RIYADH: The famous black shirts. The Haka. And of course, the devastating rugby.
New Zealand’s All Blacks are sporting royalty, a team that transcends rugby and one of the world’s major attractions when the biggest matches come around.
And they do not come bigger than the Rugby World Cup 2023.
When the 10th edition of the tournament kicks off in France in September, the Kiwis will once again be among the favorites, and to launch their new shirt for the tournament, the design of the team’s new adidas shirts was entrusted to underground French artist Fey the Wolf, known for his passion for the color black.
There was only one place to start, the famous badge.
Fey said: “I was watching the ferns first and I wanted to twist it to my way, doing something minimalist.
“I found this fern and I used it to find my own style. I was watching the old logo and the old jerseys that the All Blacks had through the years, and I was inspired by that, and I wanted to do it something different, something minimalist, and something that would look pure.
“And I found this idea of doing the fern in the one line to symbolize the unity and the brotherhood of the team.”
While Fey studied old footage of the All Blacks uniform and badge for inspiration, he also incorporated elements from his own homeland.
“When I started thinking how to design the fern, I was looking at the silver fern, the fern from New Zealand.
“They are more sharp, more pointed. And I also watched the fern that came from France, they’re called Osmunda royal. The leaves are more rounded. I wanted something like a mix of both, to be the bridge between New Zealand and France,” he added.
Fey, who noted that there was “no more iconic jersey in sport” than that of the All Blacks, also revealed that the design process, eventually, came naturally to him.
He said: “It was not difficult because it was organic. We had a brief before, and we had a conversation with the players.
“Like I say, it was very organic, because I was at work doing my thing and I had the idea at the moment, so I asked for a break. I went outside with a paper and a pen, and I said, ‘yeah, I want to do the fern.’
“So, I tried different ways, probably 10 or 12 ferns, but the right one was in maybe in the first three.”
Matt Fielding, category director for adidas Rugby, said that Fey was told to enter the design process with an open mind and to create something fresh.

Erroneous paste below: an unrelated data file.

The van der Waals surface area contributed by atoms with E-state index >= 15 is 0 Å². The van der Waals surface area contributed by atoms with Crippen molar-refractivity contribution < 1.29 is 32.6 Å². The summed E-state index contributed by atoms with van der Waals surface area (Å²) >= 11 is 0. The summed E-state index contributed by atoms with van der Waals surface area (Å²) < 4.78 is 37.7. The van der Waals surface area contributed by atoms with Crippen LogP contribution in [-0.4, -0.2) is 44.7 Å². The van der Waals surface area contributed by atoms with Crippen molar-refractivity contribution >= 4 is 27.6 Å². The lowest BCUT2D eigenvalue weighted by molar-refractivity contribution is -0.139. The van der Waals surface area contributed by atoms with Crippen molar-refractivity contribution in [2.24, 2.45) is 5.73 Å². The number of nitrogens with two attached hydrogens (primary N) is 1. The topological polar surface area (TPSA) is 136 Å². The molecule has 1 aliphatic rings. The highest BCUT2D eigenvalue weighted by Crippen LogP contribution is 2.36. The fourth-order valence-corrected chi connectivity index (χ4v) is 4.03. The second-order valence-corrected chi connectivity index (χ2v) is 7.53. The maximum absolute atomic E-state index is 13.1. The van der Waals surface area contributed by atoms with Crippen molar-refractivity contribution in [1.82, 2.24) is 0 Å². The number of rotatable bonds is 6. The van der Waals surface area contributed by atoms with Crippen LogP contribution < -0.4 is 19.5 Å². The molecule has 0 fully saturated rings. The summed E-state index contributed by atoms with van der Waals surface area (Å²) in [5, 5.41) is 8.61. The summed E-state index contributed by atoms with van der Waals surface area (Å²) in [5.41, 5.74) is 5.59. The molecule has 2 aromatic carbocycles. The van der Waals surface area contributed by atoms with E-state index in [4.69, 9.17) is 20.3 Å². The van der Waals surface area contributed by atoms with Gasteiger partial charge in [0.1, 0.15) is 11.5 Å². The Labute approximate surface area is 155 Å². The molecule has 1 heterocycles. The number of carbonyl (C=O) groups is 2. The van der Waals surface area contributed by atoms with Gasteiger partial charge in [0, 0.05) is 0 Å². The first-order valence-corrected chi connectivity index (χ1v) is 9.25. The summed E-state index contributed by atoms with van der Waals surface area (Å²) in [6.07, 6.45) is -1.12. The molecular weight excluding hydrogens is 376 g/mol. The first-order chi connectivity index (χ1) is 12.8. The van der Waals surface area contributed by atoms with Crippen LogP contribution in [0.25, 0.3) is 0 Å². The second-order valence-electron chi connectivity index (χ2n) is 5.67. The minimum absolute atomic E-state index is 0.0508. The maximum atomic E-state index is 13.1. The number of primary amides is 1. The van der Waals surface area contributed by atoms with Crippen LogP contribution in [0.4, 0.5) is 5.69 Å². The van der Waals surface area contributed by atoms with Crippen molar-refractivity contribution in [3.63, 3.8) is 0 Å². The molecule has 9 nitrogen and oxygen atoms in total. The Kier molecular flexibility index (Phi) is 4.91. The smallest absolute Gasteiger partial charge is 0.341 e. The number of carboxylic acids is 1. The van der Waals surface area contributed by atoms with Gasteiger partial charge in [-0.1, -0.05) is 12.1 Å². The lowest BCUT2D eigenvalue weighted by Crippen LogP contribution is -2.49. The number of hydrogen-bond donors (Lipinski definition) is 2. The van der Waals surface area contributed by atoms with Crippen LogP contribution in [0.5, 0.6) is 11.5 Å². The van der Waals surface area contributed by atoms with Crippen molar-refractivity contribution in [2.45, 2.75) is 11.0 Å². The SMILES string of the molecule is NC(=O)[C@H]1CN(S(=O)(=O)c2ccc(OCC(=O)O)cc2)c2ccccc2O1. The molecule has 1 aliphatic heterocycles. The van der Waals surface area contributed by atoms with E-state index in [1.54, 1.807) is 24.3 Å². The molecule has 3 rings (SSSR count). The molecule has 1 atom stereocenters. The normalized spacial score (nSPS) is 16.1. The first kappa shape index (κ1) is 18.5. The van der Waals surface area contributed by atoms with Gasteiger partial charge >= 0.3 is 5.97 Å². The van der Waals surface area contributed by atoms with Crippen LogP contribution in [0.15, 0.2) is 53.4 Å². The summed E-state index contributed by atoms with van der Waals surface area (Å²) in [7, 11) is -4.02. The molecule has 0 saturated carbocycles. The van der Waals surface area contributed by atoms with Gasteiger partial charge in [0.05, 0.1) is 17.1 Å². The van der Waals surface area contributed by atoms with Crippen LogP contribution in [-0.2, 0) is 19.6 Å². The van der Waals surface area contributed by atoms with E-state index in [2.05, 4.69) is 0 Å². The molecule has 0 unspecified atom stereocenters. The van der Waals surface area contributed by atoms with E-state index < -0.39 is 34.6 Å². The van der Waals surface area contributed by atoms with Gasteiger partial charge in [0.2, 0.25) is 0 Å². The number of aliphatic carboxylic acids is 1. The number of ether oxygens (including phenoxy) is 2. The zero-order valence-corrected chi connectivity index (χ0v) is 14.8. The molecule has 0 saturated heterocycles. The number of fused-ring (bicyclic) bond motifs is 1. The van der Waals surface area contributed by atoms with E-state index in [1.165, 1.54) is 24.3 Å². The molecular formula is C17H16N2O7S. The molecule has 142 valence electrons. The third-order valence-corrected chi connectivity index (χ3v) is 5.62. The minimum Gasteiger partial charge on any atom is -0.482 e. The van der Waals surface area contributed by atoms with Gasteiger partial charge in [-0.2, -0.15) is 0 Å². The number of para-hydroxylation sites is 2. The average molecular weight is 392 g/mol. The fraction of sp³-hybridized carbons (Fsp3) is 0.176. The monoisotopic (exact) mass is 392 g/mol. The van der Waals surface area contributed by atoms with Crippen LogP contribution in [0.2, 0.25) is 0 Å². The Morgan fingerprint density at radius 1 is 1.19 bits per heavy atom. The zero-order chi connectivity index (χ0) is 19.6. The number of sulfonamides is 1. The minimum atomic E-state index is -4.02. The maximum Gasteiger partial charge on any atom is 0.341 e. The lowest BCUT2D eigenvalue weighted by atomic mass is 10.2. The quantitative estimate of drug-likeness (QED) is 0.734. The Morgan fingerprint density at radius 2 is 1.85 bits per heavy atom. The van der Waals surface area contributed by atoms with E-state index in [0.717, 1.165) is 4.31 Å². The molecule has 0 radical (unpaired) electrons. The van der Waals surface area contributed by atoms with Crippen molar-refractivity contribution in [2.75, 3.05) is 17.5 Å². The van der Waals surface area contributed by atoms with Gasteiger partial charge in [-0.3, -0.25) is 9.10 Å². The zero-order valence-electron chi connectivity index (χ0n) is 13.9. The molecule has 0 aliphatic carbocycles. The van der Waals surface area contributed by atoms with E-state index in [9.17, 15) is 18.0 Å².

“We did a lot of the work behind the briefing of what the jersey should be and how we could connect credibly and relevantly France and New Zealand, rather than looking back into the years of cultural history.
“We wanted to do something more unexpected and something different to what we’ve done before, which is why we asked Fey to take a look actually more at the relevance between what he can bring and also keeping in check with the ideals of the All Blacks and what makes them so iconic,” Fielding added.
The 2023 Rugby World Cup kicks off on Sept. 8, appropriately with New Zealand taking on hosts France in Pool A.
Ben Herath, who heads up the design team for adidas Rugby, said that the jersey worn by the All Blacks for the last World Cup had also incorporated elements from the host nation.
“I think what’s important to remember is always what we’ve done before, and I think in 2019 the stars were aligning in terms of how we brought something different to the jersey that was relevant between Japan and New Zealand,” he added.
When Fey was approached in 2021, the sporting brand was looking for something “unexpected.”
Herath said: “Obviously the selection of the artist was key to that in terms of how we bring something different, how we look toward a new audience, and also how we can bring New Zealand rugby into France as being the host nation of the World Cup.
“But it’s always about the iconic New Zealand jersey. And so, we want to make sure that, as the mantra that comes from NZR says, we don’t own this jersey, we’re looking after it, leaving in a better place. So, we need to be part of that legacy, handing it on.”
He noted that the jersey of the All Blacks was an icon that transcended rugby to symbolize something larger.
“With that comes a lot of responsibility, honor as well. And therefore, as we work on the jersey, it’s always aimed at the highest levels of play. What we see is the best players in the world, the best team in the world, and to make sure that everything we’re doing is contributing to their success and building on the legacy of the jersey.”
Herath pointed out that part of the design process, and production of the jersey, was to involve the players at every step of the way.
“It’s been an incredible partnership throughout the three years as well, because they’ve really helped in shaping the jersey. I think one of the incredible things is just watching their reaction every time we’ve brought a prototype to them to wear,” he added.
Fielding echoed Herath’s comments on the involvement of the players in helping design the shirt the All Blacks will wear as they look to win back the trophy they claimed in 2011 and 2015, having been the first ever winners of the World Cup in 1987.
He said: “It’s part of what makes our job so much fun, so enjoyable. At different stages of the testing, we can see the players’ reaction. It’s not so much the interviewing of the players after they’ve worn it, it’s more those reactions that you catch in the corner of your eye as they put the jersey on.
“I think the important thing, and the respectful thing that we see is that we never actually see, and we will never see, the players pull on that final jersey.
“That's their own moment. That’s their own relationship with the jersey and that’s something that we would never impinge. We would never look to watch that and see the reaction. But we’re confident that this is a really great-performing jersey. And just perfect for the team to enter into this World Cup.”